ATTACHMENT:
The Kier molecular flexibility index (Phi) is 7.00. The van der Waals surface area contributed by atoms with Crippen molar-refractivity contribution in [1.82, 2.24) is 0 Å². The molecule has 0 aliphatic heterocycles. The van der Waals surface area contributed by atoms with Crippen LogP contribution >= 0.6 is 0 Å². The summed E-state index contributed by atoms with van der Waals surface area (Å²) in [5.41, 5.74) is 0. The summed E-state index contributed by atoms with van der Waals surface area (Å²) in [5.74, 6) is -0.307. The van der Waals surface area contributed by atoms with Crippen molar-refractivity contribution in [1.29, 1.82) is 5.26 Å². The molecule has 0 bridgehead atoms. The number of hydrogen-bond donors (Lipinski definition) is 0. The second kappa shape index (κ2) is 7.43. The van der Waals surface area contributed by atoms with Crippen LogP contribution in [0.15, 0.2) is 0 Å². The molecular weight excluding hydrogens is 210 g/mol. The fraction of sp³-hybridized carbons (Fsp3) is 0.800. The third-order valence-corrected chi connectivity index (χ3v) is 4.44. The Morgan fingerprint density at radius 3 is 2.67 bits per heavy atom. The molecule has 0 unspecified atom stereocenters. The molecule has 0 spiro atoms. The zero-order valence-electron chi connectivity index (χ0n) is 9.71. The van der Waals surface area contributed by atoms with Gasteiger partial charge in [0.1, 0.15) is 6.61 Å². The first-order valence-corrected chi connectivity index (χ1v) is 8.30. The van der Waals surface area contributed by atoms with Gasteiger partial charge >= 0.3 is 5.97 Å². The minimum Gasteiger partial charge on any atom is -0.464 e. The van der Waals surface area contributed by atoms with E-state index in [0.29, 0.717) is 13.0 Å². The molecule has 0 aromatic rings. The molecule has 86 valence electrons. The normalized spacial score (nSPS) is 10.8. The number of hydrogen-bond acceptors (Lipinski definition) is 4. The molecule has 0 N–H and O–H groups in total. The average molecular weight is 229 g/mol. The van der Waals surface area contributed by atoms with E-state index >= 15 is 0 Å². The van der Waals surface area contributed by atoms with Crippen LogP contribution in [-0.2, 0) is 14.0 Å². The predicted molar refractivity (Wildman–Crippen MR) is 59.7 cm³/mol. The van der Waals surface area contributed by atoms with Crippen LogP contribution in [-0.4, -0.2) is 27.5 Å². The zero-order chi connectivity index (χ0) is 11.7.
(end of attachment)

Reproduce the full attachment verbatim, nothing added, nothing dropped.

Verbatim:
The Kier molecular flexibility index (Phi) is 7.00. The van der Waals surface area contributed by atoms with Crippen molar-refractivity contribution in [1.82, 2.24) is 0 Å². The molecule has 0 aliphatic heterocycles. The van der Waals surface area contributed by atoms with Crippen LogP contribution >= 0.6 is 0 Å². The summed E-state index contributed by atoms with van der Waals surface area (Å²) in [5.41, 5.74) is 0. The summed E-state index contributed by atoms with van der Waals surface area (Å²) in [5.74, 6) is -0.307. The van der Waals surface area contributed by atoms with Crippen molar-refractivity contribution in [1.29, 1.82) is 5.26 Å². The molecule has 0 bridgehead atoms. The number of hydrogen-bond donors (Lipinski definition) is 0. The second kappa shape index (κ2) is 7.43. The van der Waals surface area contributed by atoms with Crippen LogP contribution in [0.15, 0.2) is 0 Å². The molecular weight excluding hydrogens is 210 g/mol. The fraction of sp³-hybridized carbons (Fsp3) is 0.800. The third-order valence-corrected chi connectivity index (χ3v) is 4.44. The Morgan fingerprint density at radius 3 is 2.67 bits per heavy atom. The molecule has 0 unspecified atom stereocenters. The molecule has 0 spiro atoms. The zero-order valence-electron chi connectivity index (χ0n) is 9.71. The van der Waals surface area contributed by atoms with Gasteiger partial charge in [0.1, 0.15) is 6.61 Å². The first-order valence-corrected chi connectivity index (χ1v) is 8.30. The van der Waals surface area contributed by atoms with Gasteiger partial charge >= 0.3 is 5.97 Å². The minimum Gasteiger partial charge on any atom is -0.464 e. The van der Waals surface area contributed by atoms with E-state index in [0.29, 0.717) is 13.0 Å². The molecule has 0 aromatic rings. The molecule has 86 valence electrons. The normalized spacial score (nSPS) is 10.8. The number of hydrogen-bond acceptors (Lipinski definition) is 4. The molecule has 0 N–H and O–H groups in total. The average molecular weight is 229 g/mol. The van der Waals surface area contributed by atoms with E-state index >= 15 is 0 Å². The van der Waals surface area contributed by atoms with Crippen LogP contribution in [-0.2, 0) is 14.0 Å². The predicted molar refractivity (Wildman–Crippen MR) is 59.7 cm³/mol. The van der Waals surface area contributed by atoms with Crippen LogP contribution in [-0.4, -0.2) is 27.5 Å². The zero-order chi connectivity index (χ0) is 11.7.